We then spoke a bit about Michael Stillwater’s stunning documentary about Morten and his music.  I was particularly interested in the relationship of place to his music.  Morten teaches at the University of Southern California, and splits his time between a residence in the Hollywood Hills, and a home on the remote Waldron Island, which is part of the San Juan Islands in Washington State.  Before I even saw pictures of this setting, I felt that his music was somehow suffused with a certain kind of beauty that seems to echo water and sunshine.  Seeing the place where he composed the Lux, brings that sense in to a much clearer contextual focus.  Screenings of the film have taken him to Wales, Denmark, London, Cambridge, Dallas, on the east coast, and he’s recently been invited to the Albuquerque Film Festival this summer.

“It’s a very beautiful film by Michael Stillwater, and it gives great insights into how I function as a person, and of great interest to people is this whole business about me being on a very remote island in my summertimes, and writing the O Magnum Mysterium and the Lux Aeterna, in a very rustic cabin on the beach, with no electricity or running water, on a $50 piano, basically by candlelight.  Of course, the serenity, and beauty, and quiet calmness, and stillness up there certainly has gotten into my music.  How could it not?  You can feel it in the Lux Aeterna:  this stillness, the quietness, the meditative quality, and I’m writing it in the quietness on a very remote island, with no other sounds than the natural sounds.  You can hear the lapping of the waves against the shore, the birds, the wind.  It’s a place that has allowed me to go very, very deeply , and I’m able to tap in to very deep emotions.”

When I asked if the solitude of that particular place helped to tap into those emotions, he agreed heartily.  We talked a little more about the healing qualities of the music, and Morten reflected on how individuals who have written to him use his music in their lives, including the late painter, Andrew Wyeth, who received the National Medal of Arts with Morten in 2007:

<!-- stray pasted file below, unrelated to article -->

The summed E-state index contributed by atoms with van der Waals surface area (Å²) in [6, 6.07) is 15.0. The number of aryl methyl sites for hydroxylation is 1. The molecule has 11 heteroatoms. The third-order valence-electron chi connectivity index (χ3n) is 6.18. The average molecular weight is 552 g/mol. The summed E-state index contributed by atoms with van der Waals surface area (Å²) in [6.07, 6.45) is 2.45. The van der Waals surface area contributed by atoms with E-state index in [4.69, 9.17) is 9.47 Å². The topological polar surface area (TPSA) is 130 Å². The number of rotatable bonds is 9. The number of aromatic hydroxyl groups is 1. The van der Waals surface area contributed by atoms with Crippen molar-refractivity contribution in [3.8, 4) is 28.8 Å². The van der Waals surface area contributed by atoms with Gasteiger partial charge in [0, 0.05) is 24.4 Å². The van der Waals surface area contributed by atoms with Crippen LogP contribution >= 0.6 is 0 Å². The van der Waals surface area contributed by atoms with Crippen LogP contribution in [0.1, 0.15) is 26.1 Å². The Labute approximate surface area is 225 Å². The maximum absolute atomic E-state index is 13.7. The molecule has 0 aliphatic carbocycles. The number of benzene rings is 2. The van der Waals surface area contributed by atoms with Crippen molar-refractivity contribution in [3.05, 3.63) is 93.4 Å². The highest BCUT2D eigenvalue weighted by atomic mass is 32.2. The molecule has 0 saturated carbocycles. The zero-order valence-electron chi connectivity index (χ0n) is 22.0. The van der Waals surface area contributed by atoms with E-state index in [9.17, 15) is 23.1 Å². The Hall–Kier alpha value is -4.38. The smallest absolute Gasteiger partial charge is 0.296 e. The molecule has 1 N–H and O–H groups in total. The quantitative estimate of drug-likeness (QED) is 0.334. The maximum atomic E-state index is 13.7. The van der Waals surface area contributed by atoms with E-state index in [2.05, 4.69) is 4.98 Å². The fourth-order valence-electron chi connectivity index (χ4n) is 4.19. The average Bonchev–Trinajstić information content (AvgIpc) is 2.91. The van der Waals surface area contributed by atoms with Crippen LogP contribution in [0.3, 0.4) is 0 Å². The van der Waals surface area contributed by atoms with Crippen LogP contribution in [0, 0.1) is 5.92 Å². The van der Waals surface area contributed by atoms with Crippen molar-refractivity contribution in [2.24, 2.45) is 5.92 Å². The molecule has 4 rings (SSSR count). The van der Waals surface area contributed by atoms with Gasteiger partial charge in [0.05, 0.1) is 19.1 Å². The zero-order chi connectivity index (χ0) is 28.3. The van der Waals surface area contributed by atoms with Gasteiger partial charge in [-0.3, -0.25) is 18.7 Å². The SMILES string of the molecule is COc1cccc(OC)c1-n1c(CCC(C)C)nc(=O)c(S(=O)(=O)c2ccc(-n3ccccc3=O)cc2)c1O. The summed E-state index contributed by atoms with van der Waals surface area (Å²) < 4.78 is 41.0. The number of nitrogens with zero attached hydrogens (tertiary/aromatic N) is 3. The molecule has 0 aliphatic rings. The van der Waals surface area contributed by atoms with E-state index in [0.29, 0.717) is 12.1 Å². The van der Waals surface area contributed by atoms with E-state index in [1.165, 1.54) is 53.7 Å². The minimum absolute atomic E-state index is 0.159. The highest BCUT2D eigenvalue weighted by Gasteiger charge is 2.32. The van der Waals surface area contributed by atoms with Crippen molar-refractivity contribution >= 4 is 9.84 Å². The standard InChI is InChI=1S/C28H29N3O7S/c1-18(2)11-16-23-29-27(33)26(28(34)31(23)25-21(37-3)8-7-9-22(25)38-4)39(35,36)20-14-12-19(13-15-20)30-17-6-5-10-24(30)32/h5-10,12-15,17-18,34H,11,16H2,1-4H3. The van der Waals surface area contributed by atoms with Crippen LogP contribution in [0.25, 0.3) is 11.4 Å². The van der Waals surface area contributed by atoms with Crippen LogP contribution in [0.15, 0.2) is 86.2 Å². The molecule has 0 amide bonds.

“I have people who say they play it every day, as part of their day.   There are people who do Tai-Chi to it.  I got the most wonderful letter from Andrew Wyeth about it. I gave him a copy of the CD and told him much I appreciated his work over the years, and then I got the most wonderful letter from him, saying it was one of the finest gifts he’d ever received, and that he painted to it.”

I mentioned my own deep admiration of Wyeth’s paintings, and noted the similarity of their work: the clarity of solitude, space, and light that seem to come to life in the paintings of Wyeth and the music of Lauridsen.

“When I talked to him, I said, I want to talk to you about islands, because I go to my island, and he goes to his up in Maine.  When he sent me a letter, he also sent me a beautiful signed print of a painting he did of a basket of blueberries that are picked in this beautiful field, and I said, that settles it, you have to come to Waldron Island and pick blueberries in August, and I wanted that to happen so much, but he died shortly after that.”

He concluded the conversation with characteristic Lauridsenian grace and kindness with gratitude and well-wishes for everyone associated with our upcoming performances. I am deeply grateful that he took the time to speak with me – it was such a treat to speak with one of my biggest musical heroes.  I will write more about the Lux Aeterna soon, but want to encourage everyone in the Bach Choir family to take advantage of the screening of Michael Stillwater’s beautiful documentary, Shining Night, on Monday, April 29th, at 7:30 pm at the Frank Banko Alehouse Cinemas at the ArtsQuest SteelStacks, in South Bethlehem.  The screening will be introduced by Dr. Larry Lipkis, Moravian College’s Composer in Residence, and friend of The Choir.  It’s a splendid introduction to Morten and his soul-stirring music, and will prepare listeners for our upcoming performances of the Lux at the 106th Bethlehem Bach Festival, on Friday evenings, May 3rd and 10th, at Packer Memorial Church.  Visit http://www.bach.org for more information and to order tickets.  

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One Response to A Chat with Morten Lauridsen

  1. Pingback: Festival Preview | Listening To Bach in Bethlehem